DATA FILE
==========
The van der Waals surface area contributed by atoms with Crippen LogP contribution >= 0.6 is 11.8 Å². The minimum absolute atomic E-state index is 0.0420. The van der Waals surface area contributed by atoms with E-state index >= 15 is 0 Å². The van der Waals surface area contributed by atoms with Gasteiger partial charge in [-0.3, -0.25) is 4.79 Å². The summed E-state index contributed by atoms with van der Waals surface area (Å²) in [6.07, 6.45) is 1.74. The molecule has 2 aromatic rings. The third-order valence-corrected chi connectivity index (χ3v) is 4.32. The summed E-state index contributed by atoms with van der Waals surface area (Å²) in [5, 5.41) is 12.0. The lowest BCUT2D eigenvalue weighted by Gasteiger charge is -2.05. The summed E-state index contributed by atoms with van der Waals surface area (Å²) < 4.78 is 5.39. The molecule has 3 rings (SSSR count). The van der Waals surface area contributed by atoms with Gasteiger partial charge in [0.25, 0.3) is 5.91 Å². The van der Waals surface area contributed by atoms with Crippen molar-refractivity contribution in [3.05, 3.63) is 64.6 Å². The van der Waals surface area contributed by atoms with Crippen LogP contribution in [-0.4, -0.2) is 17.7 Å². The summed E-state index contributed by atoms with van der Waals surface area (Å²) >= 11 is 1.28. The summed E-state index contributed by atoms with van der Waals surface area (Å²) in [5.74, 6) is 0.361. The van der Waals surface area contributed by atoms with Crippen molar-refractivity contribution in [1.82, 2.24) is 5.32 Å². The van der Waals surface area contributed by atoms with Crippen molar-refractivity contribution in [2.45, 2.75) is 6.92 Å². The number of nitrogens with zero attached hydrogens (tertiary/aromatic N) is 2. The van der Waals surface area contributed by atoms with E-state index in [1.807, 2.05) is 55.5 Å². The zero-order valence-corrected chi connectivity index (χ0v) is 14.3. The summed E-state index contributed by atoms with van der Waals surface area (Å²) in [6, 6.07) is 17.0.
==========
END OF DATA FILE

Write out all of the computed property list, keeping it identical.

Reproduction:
The van der Waals surface area contributed by atoms with Crippen LogP contribution >= 0.6 is 11.8 Å². The minimum absolute atomic E-state index is 0.0420. The van der Waals surface area contributed by atoms with E-state index >= 15 is 0 Å². The van der Waals surface area contributed by atoms with Gasteiger partial charge in [-0.3, -0.25) is 4.79 Å². The summed E-state index contributed by atoms with van der Waals surface area (Å²) in [6.07, 6.45) is 1.74. The molecule has 2 aromatic rings. The third-order valence-corrected chi connectivity index (χ3v) is 4.32. The summed E-state index contributed by atoms with van der Waals surface area (Å²) in [5, 5.41) is 12.0. The lowest BCUT2D eigenvalue weighted by Gasteiger charge is -2.05. The summed E-state index contributed by atoms with van der Waals surface area (Å²) < 4.78 is 5.39. The molecule has 3 rings (SSSR count). The van der Waals surface area contributed by atoms with Gasteiger partial charge in [0.25, 0.3) is 5.91 Å². The van der Waals surface area contributed by atoms with Crippen molar-refractivity contribution in [3.05, 3.63) is 64.6 Å². The van der Waals surface area contributed by atoms with Crippen LogP contribution in [-0.4, -0.2) is 17.7 Å². The summed E-state index contributed by atoms with van der Waals surface area (Å²) >= 11 is 1.28. The summed E-state index contributed by atoms with van der Waals surface area (Å²) in [5.74, 6) is 0.361. The van der Waals surface area contributed by atoms with Crippen molar-refractivity contribution in [1.82, 2.24) is 5.32 Å². The van der Waals surface area contributed by atoms with Crippen molar-refractivity contribution in [2.45, 2.75) is 6.92 Å². The number of nitrogens with zero attached hydrogens (tertiary/aromatic N) is 2. The van der Waals surface area contributed by atoms with E-state index in [1.807, 2.05) is 55.5 Å². The zero-order valence-corrected chi connectivity index (χ0v) is 14.3. The summed E-state index contributed by atoms with van der Waals surface area (Å²) in [6, 6.07) is 17.0.